COOL divides beef producers
FARGO, N.D. — While most farmers and ranchers celebrated when the U.S. House passed a farm bill Wednesday, some area beef producers who hoped to exclude a provision that demands “Product of the U.S.A.” labels on American meat weren’t pleased.
Country of Origin Labeling, or COOL, requires that U.S. beef be labeled as “Product of the U.S.A.” in stores so consumers know where their meat was born, raised and/or slaughtered.
Supporters of COOL say consumers have a right to know where their meat comes from, but opponents, including U.S. meatpackers, say the law imposes unnecessary costs on the industry and violates free trade. Meat companies say costs are driven up by the extra work to segregate beef by origin.
The COOL provision, which was first implemented in 2008 and remains in the current farm bill approved Wednesday, requires meat to be labeled with where animals are born, grown and processed.
COOL is already being challenged in the World Trade Organization following complaints by Canada and Mexico. The two countries claim the system unfairly markets their product and that a “Product of North America” label should be used instead.
Kenny Graner, a Menoken, N.D., beef producer and president of the Independent Beef Association of North Dakota, supports “Product of the U.S.A.” labels. He said changing the labels away from being U.S.A.-specific would hurt an already declining beef industry in North Dakota. The U.S. Department of Agriculture says cattle numbers dropped by 2 percent in 2013 from 2012.
“It secures our space on the meat shelf,” Graner said of the U.S. labels. “We’re proud of the product that we raise, and we shouldn’t disguise it.”
As U.S. cattle numbers fall, import numbers increase to supply the demand. That means more money to outside countries and less money going to U.S. producers, Graner said.
“We have a very straightforward COOL law,” he said. “It’s marketing 101. You distinguish your product.”
The U.S. also has the highest standards for meat production in the world and allowing meat to be comingled with foreign products not regulated to the same standards could dilute the quality, Graner said.
The North Dakota Stockmen’s Association takes the opposite view. Like the Nation al Stockmen’s Association, which lobbied against the farm bill because it wanted changes in COOL, the state association has spoken against COOL.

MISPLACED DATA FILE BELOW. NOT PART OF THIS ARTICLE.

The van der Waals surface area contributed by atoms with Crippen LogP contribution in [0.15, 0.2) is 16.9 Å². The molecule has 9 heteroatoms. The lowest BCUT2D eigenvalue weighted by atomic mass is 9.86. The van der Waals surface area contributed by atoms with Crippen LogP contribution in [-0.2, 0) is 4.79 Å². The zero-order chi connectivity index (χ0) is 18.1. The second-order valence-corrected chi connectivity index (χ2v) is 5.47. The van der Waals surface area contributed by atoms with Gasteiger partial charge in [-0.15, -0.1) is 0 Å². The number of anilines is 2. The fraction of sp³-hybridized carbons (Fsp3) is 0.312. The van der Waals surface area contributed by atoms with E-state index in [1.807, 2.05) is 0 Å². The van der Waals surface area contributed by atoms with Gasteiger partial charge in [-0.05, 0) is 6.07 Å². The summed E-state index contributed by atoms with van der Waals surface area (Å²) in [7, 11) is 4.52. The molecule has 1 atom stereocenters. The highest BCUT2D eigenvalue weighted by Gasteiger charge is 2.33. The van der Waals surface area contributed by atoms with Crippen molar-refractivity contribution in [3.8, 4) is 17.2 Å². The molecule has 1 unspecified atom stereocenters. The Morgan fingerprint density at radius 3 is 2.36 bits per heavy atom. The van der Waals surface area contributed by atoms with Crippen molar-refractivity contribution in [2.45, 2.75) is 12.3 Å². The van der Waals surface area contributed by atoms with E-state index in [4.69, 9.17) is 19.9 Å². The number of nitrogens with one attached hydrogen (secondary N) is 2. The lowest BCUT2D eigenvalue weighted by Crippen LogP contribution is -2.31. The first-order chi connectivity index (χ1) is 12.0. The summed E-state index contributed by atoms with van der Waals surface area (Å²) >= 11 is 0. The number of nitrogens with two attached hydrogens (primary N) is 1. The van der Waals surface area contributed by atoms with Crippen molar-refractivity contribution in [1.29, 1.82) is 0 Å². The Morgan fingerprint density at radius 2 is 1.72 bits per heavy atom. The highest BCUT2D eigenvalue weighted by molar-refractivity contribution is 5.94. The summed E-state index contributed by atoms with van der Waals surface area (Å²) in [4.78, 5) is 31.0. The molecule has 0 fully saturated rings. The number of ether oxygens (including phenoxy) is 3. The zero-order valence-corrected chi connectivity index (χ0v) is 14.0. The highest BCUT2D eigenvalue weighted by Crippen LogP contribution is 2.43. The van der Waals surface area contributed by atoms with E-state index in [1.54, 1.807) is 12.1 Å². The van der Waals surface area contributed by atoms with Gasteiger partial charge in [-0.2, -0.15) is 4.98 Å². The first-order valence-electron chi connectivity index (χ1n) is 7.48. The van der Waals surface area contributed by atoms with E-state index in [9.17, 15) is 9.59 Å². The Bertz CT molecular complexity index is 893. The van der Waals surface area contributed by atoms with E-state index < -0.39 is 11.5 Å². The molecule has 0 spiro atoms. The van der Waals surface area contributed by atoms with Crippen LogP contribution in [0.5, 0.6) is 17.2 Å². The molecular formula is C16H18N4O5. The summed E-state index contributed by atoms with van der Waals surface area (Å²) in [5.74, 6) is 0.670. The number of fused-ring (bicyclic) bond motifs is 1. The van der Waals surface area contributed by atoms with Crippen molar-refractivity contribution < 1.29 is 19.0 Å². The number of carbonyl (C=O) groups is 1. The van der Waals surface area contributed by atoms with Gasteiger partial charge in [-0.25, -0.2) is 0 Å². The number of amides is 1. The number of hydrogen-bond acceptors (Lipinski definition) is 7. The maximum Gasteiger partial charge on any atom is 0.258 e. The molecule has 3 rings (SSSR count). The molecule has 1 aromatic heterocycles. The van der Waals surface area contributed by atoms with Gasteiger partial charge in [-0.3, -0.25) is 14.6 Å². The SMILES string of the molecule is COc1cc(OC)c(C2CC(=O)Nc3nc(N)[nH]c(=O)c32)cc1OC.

Jason Zahn, a Towner beef producer and president of the North Dakota Stockmen’s Association, said COOL drives up the cost of production, which lowers the amount of money packers and feeders will pay him for his feeder calves.
Zahn said that will lead to higher costs for consumers in the end.
“Research has shown that while consumers say they want U.S.-origin beef, they still make their purchasing decisions based on cost,” Zahn said. “If our beef costs more because of the implementation of a costly program like COOL, consumers will likely turn to cheaper, non-U.S. beef or another protein source as an alternative. That will affect my bottom line.”
Tim Skauge, owner of Prime Cut Meats in Fargo, buys only U.S. products and prominently labels them as such in his shop. Like Zahn, however, Skauge said customers really don’t seem to care about the labels.
“No, I don’t think they even notice. I very seldom have anyone ask (for U.S. products),” he said.
Julie Ellingson, executive director of the North Dakota Stockmen’s Association, said her group supports the idea behind COOL, but believes labeling should not be government regulated. Instead, free enterprise would allow for COOL.
“We have some concerns that it diminishes our free market or free enterprise,” she said.
Ellingson is also concerned Canada and Mexico would follow through on threats to impose high retaliatory tariffs on U.S. imports if the labeling continues.
Canada and Mexico plan to argue their case against COOL at hearings before the World Trade Organization in February.
After passing the U.S. House on Wednesday, the 2014 farm bill is expected to be up for a Senate vote next week.